• PeachNCream - Sunday, July 23, 2023 - link

    Tolerances really aren't something I was thinking about with ITX. Maybe I can help by elaborating a little to clear up your confusion and calm things down a bit. ITX motherboard layout is basically a smaller ATX standard board. Where relevant, it maintains identical screw hole layout and generally retains one expansion slot. Power connectors are typically identical to same-generation ATX as well, but the ITX standards were never applied to anything other than motherboards. The use in this article to associate it with an expansion card is likely a loose application of the term to generate sales from would-be buyers and, as other people have noted in comments below that I hope you take the time to read and understand since some of them are really well-informed, buyer research is still necessary given variances in small form factor cases that are designed to support ITX motherboards.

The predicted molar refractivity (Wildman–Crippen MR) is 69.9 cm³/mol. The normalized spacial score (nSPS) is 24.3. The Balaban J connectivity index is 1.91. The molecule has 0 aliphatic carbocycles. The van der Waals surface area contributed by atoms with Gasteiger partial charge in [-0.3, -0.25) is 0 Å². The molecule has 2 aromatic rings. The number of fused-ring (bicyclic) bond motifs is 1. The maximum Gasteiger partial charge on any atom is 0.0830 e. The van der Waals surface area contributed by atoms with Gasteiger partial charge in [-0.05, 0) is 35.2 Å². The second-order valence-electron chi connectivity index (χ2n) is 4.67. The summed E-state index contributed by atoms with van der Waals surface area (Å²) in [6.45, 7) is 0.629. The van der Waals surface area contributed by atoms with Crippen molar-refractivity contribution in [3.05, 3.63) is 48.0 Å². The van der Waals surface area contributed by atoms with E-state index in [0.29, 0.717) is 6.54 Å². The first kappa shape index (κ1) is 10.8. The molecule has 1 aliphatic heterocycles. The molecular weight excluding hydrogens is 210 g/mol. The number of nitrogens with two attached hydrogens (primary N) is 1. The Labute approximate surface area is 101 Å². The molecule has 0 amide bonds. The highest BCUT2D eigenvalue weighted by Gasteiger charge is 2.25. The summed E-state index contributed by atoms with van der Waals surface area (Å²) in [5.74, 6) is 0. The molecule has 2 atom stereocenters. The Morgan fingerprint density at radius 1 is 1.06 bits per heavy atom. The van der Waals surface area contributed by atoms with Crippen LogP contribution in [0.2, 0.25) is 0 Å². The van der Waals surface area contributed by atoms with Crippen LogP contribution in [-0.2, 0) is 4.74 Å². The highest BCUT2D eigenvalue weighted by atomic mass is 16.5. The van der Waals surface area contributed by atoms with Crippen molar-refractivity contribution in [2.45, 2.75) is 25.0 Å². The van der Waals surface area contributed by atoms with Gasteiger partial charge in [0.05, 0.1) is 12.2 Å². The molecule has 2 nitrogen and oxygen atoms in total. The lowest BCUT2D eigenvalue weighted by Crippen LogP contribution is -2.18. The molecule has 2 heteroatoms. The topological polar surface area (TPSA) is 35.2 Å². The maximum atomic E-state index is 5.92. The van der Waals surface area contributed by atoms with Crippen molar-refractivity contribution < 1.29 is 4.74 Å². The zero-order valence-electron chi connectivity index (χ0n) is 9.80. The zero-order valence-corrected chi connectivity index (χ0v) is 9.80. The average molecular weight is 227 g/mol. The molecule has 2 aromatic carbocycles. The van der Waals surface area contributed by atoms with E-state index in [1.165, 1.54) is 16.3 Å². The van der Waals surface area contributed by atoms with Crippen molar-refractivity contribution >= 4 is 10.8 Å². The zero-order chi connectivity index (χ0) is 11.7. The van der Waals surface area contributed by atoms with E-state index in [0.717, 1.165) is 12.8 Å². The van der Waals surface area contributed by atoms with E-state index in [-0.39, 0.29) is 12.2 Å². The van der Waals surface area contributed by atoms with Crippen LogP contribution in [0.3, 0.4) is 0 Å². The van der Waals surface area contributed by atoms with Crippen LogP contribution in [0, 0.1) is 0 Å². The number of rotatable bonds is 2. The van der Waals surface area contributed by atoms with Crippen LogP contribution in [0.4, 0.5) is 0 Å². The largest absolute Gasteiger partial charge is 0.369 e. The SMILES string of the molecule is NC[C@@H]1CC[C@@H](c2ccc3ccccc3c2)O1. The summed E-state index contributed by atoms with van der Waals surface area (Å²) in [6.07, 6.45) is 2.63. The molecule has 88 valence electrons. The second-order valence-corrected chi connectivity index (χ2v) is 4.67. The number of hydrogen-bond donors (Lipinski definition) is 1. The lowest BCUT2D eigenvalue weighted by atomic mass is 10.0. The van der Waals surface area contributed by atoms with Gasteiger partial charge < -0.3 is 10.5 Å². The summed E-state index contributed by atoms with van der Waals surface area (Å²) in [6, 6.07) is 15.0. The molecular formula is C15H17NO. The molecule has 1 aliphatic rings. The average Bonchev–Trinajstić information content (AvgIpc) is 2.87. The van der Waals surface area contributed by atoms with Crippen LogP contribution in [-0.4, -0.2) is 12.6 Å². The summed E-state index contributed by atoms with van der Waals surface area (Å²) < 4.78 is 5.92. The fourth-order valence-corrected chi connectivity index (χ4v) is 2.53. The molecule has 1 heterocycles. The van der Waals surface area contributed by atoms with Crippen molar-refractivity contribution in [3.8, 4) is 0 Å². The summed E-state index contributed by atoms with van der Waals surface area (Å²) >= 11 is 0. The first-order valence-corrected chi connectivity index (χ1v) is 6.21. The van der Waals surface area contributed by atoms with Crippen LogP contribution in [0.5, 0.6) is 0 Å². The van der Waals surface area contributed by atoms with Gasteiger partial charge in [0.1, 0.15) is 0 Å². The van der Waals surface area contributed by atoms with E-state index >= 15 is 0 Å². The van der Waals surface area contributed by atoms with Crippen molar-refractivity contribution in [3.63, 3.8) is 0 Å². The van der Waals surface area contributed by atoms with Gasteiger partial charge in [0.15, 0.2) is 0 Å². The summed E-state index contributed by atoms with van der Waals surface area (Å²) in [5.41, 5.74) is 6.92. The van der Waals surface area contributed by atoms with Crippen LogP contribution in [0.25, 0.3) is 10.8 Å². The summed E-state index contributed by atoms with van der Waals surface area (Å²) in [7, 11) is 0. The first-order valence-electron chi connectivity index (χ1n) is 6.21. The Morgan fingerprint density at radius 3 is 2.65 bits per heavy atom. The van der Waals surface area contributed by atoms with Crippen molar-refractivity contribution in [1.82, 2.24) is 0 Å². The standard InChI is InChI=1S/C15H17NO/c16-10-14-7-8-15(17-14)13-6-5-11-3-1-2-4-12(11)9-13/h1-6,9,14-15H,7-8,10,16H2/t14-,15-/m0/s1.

I hope that helps you to understand a bit better. I totally get that the industry can be confusing and that can cause significant emotional distress, but with a bit of Google-fu and some time reading (Wikipedia has some excellent starting articles AND there are lots of YouTube videos you can also watch on the subject -- though double-check those videos for credibility) you can learn lots about these sorts of things and identify when companies like this co-opt a standard for their own uses. Good luck in discovering PC technology and don't get discouraged or frustrated, it's not worth it!
  • cbm80 - Monday, July 17, 2023 - link

    The funny thing is that compact mini-ITX cases will NOT accept a "mini-ITX" card, while gamer mini-ITX cases accept larger cards. I've never seen a case that accepts "mini-ITX" cards and nothing larger, but maybe one exists?